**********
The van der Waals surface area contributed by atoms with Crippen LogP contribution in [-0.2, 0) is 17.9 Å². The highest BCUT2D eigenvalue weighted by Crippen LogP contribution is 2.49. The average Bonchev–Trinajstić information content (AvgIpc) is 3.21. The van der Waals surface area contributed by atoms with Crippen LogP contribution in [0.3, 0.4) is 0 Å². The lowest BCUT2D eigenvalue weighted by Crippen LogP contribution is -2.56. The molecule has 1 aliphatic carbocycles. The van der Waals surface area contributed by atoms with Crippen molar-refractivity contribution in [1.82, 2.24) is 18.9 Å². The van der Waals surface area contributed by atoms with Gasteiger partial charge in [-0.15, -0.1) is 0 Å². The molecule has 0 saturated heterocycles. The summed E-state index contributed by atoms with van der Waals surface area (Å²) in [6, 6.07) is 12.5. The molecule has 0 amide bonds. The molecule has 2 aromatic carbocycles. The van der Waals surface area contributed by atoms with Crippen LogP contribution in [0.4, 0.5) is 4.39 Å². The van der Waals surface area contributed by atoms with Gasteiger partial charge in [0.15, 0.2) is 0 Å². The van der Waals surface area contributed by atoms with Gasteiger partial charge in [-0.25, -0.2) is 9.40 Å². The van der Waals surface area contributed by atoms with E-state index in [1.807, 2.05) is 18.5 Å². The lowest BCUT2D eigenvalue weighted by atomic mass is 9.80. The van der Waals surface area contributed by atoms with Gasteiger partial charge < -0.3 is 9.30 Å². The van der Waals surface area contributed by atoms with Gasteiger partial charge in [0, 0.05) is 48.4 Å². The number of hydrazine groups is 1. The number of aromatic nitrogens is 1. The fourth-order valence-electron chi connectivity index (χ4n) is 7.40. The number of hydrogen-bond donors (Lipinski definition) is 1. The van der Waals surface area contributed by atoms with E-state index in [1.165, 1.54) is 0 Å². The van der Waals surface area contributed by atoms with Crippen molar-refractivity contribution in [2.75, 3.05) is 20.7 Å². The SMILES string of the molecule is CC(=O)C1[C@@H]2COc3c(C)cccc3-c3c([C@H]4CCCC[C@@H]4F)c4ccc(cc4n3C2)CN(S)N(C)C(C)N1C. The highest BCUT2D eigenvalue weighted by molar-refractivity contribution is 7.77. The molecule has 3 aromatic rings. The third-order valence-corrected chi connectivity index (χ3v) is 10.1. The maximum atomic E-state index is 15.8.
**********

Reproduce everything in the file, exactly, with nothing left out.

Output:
The van der Waals surface area contributed by atoms with Crippen LogP contribution in [-0.2, 0) is 17.9 Å². The highest BCUT2D eigenvalue weighted by Crippen LogP contribution is 2.49. The average Bonchev–Trinajstić information content (AvgIpc) is 3.21. The van der Waals surface area contributed by atoms with Crippen LogP contribution in [0.3, 0.4) is 0 Å². The lowest BCUT2D eigenvalue weighted by Crippen LogP contribution is -2.56. The molecule has 1 aliphatic carbocycles. The van der Waals surface area contributed by atoms with Crippen molar-refractivity contribution in [1.82, 2.24) is 18.9 Å². The van der Waals surface area contributed by atoms with Gasteiger partial charge in [-0.15, -0.1) is 0 Å². The molecule has 0 saturated heterocycles. The summed E-state index contributed by atoms with van der Waals surface area (Å²) in [6, 6.07) is 12.5. The molecule has 0 amide bonds. The molecule has 2 aromatic carbocycles. The van der Waals surface area contributed by atoms with Crippen LogP contribution in [0.4, 0.5) is 4.39 Å². The van der Waals surface area contributed by atoms with Gasteiger partial charge in [0.15, 0.2) is 0 Å². The van der Waals surface area contributed by atoms with Gasteiger partial charge in [-0.25, -0.2) is 9.40 Å². The van der Waals surface area contributed by atoms with E-state index in [1.807, 2.05) is 18.5 Å². The lowest BCUT2D eigenvalue weighted by atomic mass is 9.80. The van der Waals surface area contributed by atoms with Gasteiger partial charge < -0.3 is 9.30 Å². The van der Waals surface area contributed by atoms with Gasteiger partial charge in [0, 0.05) is 48.4 Å². The number of hydrazine groups is 1. The number of aromatic nitrogens is 1. The fourth-order valence-electron chi connectivity index (χ4n) is 7.40. The number of hydrogen-bond donors (Lipinski definition) is 1. The van der Waals surface area contributed by atoms with E-state index in [1.165, 1.54) is 0 Å². The van der Waals surface area contributed by atoms with Crippen molar-refractivity contribution in [2.75, 3.05) is 20.7 Å². The SMILES string of the molecule is CC(=O)C1[C@@H]2COc3c(C)cccc3-c3c([C@H]4CCCC[C@@H]4F)c4ccc(cc4n3C2)CN(S)N(C)C(C)N1C. The highest BCUT2D eigenvalue weighted by molar-refractivity contribution is 7.77. The molecule has 3 aromatic rings. The third-order valence-corrected chi connectivity index (χ3v) is 10.1. The maximum atomic E-state index is 15.8.